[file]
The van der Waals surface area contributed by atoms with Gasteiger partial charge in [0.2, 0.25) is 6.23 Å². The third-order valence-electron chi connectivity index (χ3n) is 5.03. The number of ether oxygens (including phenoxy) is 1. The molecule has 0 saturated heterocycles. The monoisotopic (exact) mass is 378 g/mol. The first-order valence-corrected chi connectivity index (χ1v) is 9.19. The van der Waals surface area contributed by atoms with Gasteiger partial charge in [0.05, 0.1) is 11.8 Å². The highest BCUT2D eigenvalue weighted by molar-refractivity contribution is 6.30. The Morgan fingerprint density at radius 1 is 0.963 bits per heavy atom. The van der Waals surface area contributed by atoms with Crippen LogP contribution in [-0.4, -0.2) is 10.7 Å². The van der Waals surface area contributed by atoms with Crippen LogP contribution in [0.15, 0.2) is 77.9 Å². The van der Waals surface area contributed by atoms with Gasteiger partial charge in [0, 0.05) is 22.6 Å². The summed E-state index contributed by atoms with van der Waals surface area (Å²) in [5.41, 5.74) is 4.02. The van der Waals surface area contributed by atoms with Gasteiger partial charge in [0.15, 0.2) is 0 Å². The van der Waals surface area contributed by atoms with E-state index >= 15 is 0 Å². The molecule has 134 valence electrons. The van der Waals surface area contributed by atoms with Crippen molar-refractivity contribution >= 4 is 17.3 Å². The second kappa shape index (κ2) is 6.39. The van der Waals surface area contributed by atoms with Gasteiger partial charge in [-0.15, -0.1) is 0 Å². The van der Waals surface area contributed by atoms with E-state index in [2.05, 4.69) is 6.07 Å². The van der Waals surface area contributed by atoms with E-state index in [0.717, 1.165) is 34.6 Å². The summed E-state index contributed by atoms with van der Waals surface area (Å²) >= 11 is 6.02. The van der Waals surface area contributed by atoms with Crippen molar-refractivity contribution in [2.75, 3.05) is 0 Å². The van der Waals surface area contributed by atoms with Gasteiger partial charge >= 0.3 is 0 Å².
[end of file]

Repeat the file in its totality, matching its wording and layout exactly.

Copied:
The van der Waals surface area contributed by atoms with Gasteiger partial charge in [0.2, 0.25) is 6.23 Å². The third-order valence-electron chi connectivity index (χ3n) is 5.03. The number of ether oxygens (including phenoxy) is 1. The molecule has 0 saturated heterocycles. The monoisotopic (exact) mass is 378 g/mol. The first-order valence-corrected chi connectivity index (χ1v) is 9.19. The van der Waals surface area contributed by atoms with Gasteiger partial charge in [0.05, 0.1) is 11.8 Å². The highest BCUT2D eigenvalue weighted by molar-refractivity contribution is 6.30. The Morgan fingerprint density at radius 1 is 0.963 bits per heavy atom. The van der Waals surface area contributed by atoms with Crippen LogP contribution in [-0.4, -0.2) is 10.7 Å². The van der Waals surface area contributed by atoms with Crippen LogP contribution in [0.15, 0.2) is 77.9 Å². The van der Waals surface area contributed by atoms with Gasteiger partial charge in [0, 0.05) is 22.6 Å². The summed E-state index contributed by atoms with van der Waals surface area (Å²) in [5.41, 5.74) is 4.02. The van der Waals surface area contributed by atoms with Gasteiger partial charge in [0.15, 0.2) is 0 Å². The van der Waals surface area contributed by atoms with E-state index >= 15 is 0 Å². The molecule has 134 valence electrons. The van der Waals surface area contributed by atoms with Crippen molar-refractivity contribution >= 4 is 17.3 Å². The second kappa shape index (κ2) is 6.39. The van der Waals surface area contributed by atoms with Gasteiger partial charge in [-0.15, -0.1) is 0 Å². The van der Waals surface area contributed by atoms with E-state index in [2.05, 4.69) is 6.07 Å². The van der Waals surface area contributed by atoms with E-state index in [0.717, 1.165) is 34.6 Å². The summed E-state index contributed by atoms with van der Waals surface area (Å²) >= 11 is 6.02. The van der Waals surface area contributed by atoms with Crippen molar-refractivity contribution in [2.75, 3.05) is 0 Å². The van der Waals surface area contributed by atoms with Gasteiger partial charge >= 0.3 is 0 Å².